Parents are more concerned about their children missing social interactions at school and with peers than they are someone in their family getting sick with the coronavirus, according to a new survey released Wednesday.
Fifty-nine percent of the more than 3,600 parents and guardians responding to the nonprofit Learning Heroes’ survey said their children’s lack of in-person connections was currently their top pandemic-related concern, with 57% saying they are worried about COVID-19 affecting a family member. Making sure their children will be prepared for the next grade level and whether closures or changes to school models will negatively impact their children’s education tied for third at 54%.
The results highlight the larger role parents have played in their children’s learning since schools switched to remote instruction, with 67% saying they are more “connected with my child’s day-to-day education now than ever before” and 70% wanting to know what their children have missed and how they can make it up.
Thirty-six percent of respondents said their child will need additional academic support to make up for missed learning before next school year, and 45% said if their school offers summer academic courses to help students catch up, they would be very or extremely likely to send their children.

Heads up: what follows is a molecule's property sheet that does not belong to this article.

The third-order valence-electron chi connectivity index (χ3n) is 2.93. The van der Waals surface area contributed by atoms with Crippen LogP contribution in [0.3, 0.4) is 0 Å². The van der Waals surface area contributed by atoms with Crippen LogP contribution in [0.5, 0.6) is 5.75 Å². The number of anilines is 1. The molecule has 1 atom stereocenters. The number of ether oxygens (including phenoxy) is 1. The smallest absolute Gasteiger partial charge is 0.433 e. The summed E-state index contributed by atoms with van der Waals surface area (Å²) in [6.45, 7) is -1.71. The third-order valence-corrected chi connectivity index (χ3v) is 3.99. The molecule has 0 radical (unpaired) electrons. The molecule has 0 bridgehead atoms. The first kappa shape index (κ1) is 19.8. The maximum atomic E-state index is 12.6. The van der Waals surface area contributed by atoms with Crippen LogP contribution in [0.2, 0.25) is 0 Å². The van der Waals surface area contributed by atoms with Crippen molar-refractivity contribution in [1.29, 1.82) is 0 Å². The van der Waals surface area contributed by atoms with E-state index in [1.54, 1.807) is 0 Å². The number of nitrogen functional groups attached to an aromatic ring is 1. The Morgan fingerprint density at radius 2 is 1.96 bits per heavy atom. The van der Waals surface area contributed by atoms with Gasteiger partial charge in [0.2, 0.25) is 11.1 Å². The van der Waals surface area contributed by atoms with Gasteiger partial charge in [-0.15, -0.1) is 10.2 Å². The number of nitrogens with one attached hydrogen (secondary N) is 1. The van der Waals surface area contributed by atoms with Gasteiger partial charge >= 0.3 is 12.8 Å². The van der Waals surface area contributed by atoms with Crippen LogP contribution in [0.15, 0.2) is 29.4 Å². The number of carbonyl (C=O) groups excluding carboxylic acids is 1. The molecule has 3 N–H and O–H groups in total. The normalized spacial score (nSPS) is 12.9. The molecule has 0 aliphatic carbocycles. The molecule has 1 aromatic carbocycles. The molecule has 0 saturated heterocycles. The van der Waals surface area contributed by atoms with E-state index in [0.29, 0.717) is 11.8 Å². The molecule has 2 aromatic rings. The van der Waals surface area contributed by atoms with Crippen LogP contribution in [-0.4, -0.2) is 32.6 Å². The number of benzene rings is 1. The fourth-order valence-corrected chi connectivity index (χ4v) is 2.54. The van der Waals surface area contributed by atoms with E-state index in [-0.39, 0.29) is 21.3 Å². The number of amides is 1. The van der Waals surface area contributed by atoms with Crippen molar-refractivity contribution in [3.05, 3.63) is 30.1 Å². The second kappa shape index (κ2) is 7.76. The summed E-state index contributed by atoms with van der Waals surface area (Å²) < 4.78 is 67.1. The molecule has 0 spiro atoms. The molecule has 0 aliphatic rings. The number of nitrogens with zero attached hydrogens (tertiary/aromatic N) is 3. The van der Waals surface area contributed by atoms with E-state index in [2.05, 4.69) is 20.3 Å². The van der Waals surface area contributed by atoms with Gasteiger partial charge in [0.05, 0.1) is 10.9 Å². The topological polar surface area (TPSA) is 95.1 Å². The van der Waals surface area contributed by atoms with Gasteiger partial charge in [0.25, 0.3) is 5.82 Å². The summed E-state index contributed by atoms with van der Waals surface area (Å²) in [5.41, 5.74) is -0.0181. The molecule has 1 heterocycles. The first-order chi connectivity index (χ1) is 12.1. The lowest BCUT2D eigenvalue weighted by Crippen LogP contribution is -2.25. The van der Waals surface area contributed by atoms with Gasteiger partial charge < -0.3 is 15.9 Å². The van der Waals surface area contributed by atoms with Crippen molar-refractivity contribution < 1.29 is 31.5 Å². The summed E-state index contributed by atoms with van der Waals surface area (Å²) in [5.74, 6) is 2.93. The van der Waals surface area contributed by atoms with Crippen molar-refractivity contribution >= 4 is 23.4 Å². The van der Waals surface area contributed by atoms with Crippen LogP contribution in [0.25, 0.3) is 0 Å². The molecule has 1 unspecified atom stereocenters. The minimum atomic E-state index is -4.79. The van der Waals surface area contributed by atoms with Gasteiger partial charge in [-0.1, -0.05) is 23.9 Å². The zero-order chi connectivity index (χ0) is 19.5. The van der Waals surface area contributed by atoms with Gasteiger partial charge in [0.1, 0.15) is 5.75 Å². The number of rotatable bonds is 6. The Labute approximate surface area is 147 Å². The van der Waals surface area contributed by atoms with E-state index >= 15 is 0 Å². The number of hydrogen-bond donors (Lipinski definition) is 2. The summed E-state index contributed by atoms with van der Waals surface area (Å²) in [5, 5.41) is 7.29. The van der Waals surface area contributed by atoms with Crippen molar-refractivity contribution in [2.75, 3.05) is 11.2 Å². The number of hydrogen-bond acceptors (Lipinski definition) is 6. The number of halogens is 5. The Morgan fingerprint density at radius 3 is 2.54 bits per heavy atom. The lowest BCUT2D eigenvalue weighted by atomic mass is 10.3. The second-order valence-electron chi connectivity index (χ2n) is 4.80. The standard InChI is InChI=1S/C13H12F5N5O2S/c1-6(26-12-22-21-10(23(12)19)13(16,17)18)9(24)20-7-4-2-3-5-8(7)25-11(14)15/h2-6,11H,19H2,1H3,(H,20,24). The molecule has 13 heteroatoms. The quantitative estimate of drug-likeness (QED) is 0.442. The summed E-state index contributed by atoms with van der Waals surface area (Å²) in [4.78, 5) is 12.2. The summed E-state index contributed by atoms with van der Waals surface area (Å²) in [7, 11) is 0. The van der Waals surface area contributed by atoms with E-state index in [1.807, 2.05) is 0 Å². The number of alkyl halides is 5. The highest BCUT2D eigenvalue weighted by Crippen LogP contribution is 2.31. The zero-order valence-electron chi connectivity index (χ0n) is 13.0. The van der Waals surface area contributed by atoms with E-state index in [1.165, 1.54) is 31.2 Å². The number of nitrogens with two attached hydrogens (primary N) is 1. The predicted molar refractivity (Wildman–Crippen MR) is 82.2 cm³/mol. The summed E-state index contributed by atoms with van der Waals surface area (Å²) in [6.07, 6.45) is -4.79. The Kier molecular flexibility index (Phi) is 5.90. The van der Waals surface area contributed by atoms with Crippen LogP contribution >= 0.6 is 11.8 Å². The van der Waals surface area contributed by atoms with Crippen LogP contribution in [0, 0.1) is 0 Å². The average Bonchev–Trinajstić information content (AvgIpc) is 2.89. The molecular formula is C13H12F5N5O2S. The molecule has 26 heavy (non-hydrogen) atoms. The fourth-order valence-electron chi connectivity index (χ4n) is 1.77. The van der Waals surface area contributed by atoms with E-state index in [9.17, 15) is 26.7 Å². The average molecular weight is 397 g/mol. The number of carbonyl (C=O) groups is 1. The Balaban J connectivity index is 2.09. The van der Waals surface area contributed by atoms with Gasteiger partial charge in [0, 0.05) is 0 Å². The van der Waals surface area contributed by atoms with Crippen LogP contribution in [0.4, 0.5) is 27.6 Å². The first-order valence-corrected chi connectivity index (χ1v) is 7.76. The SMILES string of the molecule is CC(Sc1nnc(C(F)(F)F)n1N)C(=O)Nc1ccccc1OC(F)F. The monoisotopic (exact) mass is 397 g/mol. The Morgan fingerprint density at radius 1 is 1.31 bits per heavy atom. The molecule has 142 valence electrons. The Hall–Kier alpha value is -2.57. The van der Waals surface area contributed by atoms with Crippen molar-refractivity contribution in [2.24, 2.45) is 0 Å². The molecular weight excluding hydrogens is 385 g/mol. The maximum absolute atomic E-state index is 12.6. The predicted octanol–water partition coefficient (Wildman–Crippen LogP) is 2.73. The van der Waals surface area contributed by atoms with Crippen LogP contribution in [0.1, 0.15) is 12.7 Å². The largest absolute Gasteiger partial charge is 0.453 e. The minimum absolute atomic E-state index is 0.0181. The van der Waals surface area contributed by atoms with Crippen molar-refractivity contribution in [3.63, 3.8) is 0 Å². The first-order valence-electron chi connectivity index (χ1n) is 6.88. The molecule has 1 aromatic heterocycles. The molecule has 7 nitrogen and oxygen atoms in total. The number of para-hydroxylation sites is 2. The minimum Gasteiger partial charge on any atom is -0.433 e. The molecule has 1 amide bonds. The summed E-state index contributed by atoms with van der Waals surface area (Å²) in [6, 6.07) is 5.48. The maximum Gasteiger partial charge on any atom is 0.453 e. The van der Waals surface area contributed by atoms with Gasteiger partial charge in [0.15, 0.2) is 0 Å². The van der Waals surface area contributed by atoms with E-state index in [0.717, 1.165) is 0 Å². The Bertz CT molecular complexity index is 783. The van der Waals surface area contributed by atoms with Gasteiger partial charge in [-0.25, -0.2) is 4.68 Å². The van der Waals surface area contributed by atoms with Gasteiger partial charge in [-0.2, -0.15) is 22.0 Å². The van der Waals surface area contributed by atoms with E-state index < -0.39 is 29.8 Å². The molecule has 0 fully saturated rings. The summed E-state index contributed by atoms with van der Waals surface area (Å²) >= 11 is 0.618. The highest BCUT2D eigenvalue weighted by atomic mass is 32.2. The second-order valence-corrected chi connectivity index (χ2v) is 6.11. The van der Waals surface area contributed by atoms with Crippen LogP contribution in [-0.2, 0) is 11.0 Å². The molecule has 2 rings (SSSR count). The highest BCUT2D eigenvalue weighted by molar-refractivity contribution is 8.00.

Ranking options similar to those presented to teachers and administrators by the Collaborative for Student Success in April, parents are more in favor of using summer school to address learning loss than starting school early in the fall or extending the 2020-21 school year into the following summer.
If they open it, will they come?
While the survey is conducted annually, this year it is one of a growing number of projects aiming to understand how families have adapted during the crisis, how they would assess their school district’s efforts to deliver remote instruction, and how they want schools to handle the reopening process.